Jack: As a band, we all like Michael Jackson. A lot! We all like Vacationer, we definitely like new Fall Out Boy, because we’ve listened to that in the studio a lot. As far as things that I like; I like John Mayer, Coldplay, Oasis, really like Bombay Bicycle Club. But I don’t want to speak for the others because… well everyone listens to everything these days don’t they!

BM: That’s cool though because then all your influences become a culmination.

Jack: Before we go on, Greg usually DJs in here to get us in the mood, and that’s usually like hip-hop or cheesy pop.

BM: So what other things influence you? Obviously you’ve got a world music kind of vibe. Being from the New Forest, do those kinds of surroundings have anything to do with your sound?

Jack: Yeah, in that almost the lack of influence helps us. We’re not from Manchester surrounded by a scene of Manchester-y, guitar-y indie bands. The New Forest doesn’t have a music scene. So that helps because you’re kind of forced into your natural state of what you enjoy. There’s nothing else; it’s just you and trees and a load of ponies. We’re definitely a band that likes the outdoors and nice landscapes and stuff, and that’s all there. So yeah the lack of influence, influences. Helps you stay true to what you like.

BM: What about the world music thing? Have you been to loads of places?

Jack: We have quite a lot. We do particularly like South African music. The way we first started seeing it was, when you first go into the studio, no one would think it was weird if you used a different guitar or a different amp on a song, because that’s part of being in the studio. So what’s the difference in using a drum that’s made of something slightly different, what’s the difference in singing in a different language? I guess it’s just expanding our library of sounds we can use, and I think when you’re trying to tell a story, we just didn’t want to have any limits. And as well world music just makes us happy, we’re just fascinated by things across the globe. We’re really lucky with the band that we’ve been to quite a lot of places. We’ve just picked things up as we go.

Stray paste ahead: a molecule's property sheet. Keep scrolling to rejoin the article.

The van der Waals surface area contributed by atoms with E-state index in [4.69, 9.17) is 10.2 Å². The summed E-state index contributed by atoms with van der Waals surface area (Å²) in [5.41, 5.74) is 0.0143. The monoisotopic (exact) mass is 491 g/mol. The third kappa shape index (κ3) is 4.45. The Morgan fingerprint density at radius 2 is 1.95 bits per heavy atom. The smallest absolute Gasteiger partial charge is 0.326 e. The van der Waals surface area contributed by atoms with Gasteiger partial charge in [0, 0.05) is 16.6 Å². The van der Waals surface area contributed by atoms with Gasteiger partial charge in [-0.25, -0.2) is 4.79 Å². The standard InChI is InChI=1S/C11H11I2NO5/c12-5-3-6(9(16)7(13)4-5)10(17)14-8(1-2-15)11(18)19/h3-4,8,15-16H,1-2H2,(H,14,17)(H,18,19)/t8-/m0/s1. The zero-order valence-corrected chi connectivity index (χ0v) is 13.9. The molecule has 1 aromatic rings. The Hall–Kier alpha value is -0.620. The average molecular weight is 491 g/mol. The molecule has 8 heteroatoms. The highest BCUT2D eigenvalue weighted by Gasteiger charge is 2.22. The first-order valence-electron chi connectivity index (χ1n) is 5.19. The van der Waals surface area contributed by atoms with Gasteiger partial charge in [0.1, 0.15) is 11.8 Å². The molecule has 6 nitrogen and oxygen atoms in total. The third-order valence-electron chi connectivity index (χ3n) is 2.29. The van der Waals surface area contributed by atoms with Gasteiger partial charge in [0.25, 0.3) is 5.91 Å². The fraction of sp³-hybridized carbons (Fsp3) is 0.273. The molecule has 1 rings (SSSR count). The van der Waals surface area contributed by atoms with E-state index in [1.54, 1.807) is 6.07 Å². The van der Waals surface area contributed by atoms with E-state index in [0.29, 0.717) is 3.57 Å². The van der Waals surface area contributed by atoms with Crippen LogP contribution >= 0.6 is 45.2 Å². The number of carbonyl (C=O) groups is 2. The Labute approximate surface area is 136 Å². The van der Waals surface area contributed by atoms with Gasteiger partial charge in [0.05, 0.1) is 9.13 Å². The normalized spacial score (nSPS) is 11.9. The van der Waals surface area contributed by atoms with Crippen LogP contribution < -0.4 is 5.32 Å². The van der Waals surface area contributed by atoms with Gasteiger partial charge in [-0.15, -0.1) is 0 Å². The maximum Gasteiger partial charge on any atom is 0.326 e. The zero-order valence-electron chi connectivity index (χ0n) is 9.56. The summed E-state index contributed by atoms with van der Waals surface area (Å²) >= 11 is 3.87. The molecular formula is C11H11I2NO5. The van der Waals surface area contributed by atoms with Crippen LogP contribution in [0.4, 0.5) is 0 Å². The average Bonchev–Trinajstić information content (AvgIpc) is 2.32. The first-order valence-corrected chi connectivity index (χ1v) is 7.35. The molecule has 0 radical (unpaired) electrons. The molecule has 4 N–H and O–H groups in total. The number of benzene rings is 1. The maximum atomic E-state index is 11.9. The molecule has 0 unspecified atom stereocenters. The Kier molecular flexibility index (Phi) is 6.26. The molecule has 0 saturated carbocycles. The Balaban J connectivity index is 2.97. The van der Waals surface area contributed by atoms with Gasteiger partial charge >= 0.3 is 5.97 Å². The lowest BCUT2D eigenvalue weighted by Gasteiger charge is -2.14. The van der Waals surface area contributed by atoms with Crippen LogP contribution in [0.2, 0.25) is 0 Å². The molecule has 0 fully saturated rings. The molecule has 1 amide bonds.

BM: What sort of stuff do you get up to in your down time then? Is there cities that are your favourite? I know you guys have been recording tour diaries in every place you’ve been to.

Jack: Mmm… Yeah that’s been tiring! Some days, like today, all I’ve seen of Leeds is this dressing room. It just depends on the day. But places we like: love Edinburgh, love Brighton, Manchester- we spend a lot of time in Manchester because our management is based there. This has been cool because when are we ever going to play Folkestone again, or Southend? That’s kind of cool to go to these towns. Andy and Greg go out and see the town a bit more than me, I sort of tend to see my laptop screen a lot, I’m ashamed to say.

BM: I know you’ve been announced for a few festivals, and you’ve got your own tour planned. Do you have any other plans for the rest of the year? Obviously you’ve got your album coming out as well.

Jack: Yeah! So festivals, and then we have the headline tour, which is ALMOST all announced; we’re sort of staggering the dates as we go to different places. It’s basically just tour, tour, tour. I don’t know what we’re going to do at the end of summer. We’re basically just going to do a tonne more of playing shows. But the thing now after this is the headline tour, it’s a completely different thing for us. On this we’re playing to people who don’t know us trying to win them over and go ‘here’s a snapshot of what our band is about’, but on the headline tour, everyone has bought a ticket to see us. So it’s like how deep we can get into things, and how much can we show of the album. We’re really looking forward to the change because we’ve done three support tours in a row now. Then the album will be out and people will know more songs… So it’s kind of just about the album this year.

BM: So we’ve seen you’ve been announced for a festival where Sean Paul is playing as well…

Jack: SO up for that! We are DEFINITELY going to be seeing Sean Paul. I think a Natives and Sean Paul song would work! There’s a vibe there…Natives: Facebook/Twitter

Photography by Erin Moore at Forte Photography UK